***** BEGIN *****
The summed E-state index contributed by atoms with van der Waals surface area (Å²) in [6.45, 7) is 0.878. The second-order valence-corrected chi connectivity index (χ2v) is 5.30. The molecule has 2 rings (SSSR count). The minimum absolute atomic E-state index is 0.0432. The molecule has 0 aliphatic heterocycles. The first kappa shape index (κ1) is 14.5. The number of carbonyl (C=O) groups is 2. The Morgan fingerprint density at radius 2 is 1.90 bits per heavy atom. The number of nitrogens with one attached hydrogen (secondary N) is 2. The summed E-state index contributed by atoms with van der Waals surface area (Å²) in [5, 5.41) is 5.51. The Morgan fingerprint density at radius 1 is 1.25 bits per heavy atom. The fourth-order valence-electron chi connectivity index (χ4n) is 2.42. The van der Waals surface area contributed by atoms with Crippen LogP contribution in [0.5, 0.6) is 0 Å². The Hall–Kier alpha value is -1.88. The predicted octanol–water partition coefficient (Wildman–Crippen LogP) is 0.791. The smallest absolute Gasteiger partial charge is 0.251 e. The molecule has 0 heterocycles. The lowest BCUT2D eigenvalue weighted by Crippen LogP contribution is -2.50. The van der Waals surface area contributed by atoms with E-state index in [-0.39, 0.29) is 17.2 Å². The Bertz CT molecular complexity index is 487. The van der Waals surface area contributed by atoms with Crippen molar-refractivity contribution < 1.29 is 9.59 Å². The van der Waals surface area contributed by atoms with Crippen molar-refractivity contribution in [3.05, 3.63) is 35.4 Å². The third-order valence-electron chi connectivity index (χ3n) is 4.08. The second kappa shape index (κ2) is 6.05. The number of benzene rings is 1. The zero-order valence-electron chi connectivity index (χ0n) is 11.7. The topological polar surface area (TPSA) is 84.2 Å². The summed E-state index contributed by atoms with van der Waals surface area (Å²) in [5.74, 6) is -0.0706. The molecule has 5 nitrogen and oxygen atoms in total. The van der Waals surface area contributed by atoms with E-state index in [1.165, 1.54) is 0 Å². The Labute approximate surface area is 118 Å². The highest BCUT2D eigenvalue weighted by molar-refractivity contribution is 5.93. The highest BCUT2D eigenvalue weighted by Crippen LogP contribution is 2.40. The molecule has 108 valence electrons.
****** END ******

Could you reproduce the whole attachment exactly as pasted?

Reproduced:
The summed E-state index contributed by atoms with van der Waals surface area (Å²) in [6.45, 7) is 0.878. The second-order valence-corrected chi connectivity index (χ2v) is 5.30. The molecule has 2 rings (SSSR count). The minimum absolute atomic E-state index is 0.0432. The molecule has 0 aliphatic heterocycles. The first kappa shape index (κ1) is 14.5. The number of carbonyl (C=O) groups is 2. The Morgan fingerprint density at radius 2 is 1.90 bits per heavy atom. The number of nitrogens with one attached hydrogen (secondary N) is 2. The summed E-state index contributed by atoms with van der Waals surface area (Å²) in [5, 5.41) is 5.51. The Morgan fingerprint density at radius 1 is 1.25 bits per heavy atom. The fourth-order valence-electron chi connectivity index (χ4n) is 2.42. The van der Waals surface area contributed by atoms with Crippen LogP contribution in [0.5, 0.6) is 0 Å². The Hall–Kier alpha value is -1.88. The predicted octanol–water partition coefficient (Wildman–Crippen LogP) is 0.791. The smallest absolute Gasteiger partial charge is 0.251 e. The molecule has 0 heterocycles. The lowest BCUT2D eigenvalue weighted by Crippen LogP contribution is -2.50. The van der Waals surface area contributed by atoms with E-state index in [-0.39, 0.29) is 17.2 Å². The Bertz CT molecular complexity index is 487. The van der Waals surface area contributed by atoms with Crippen molar-refractivity contribution < 1.29 is 9.59 Å². The van der Waals surface area contributed by atoms with Crippen molar-refractivity contribution in [3.05, 3.63) is 35.4 Å². The third-order valence-electron chi connectivity index (χ3n) is 4.08. The second kappa shape index (κ2) is 6.05. The number of benzene rings is 1. The zero-order valence-electron chi connectivity index (χ0n) is 11.7. The topological polar surface area (TPSA) is 84.2 Å². The summed E-state index contributed by atoms with van der Waals surface area (Å²) in [5.74, 6) is -0.0706. The molecule has 5 nitrogen and oxygen atoms in total. The van der Waals surface area contributed by atoms with E-state index in [1.165, 1.54) is 0 Å². The Labute approximate surface area is 118 Å². The highest BCUT2D eigenvalue weighted by molar-refractivity contribution is 5.93. The highest BCUT2D eigenvalue weighted by Crippen LogP contribution is 2.40. The molecule has 108 valence electrons.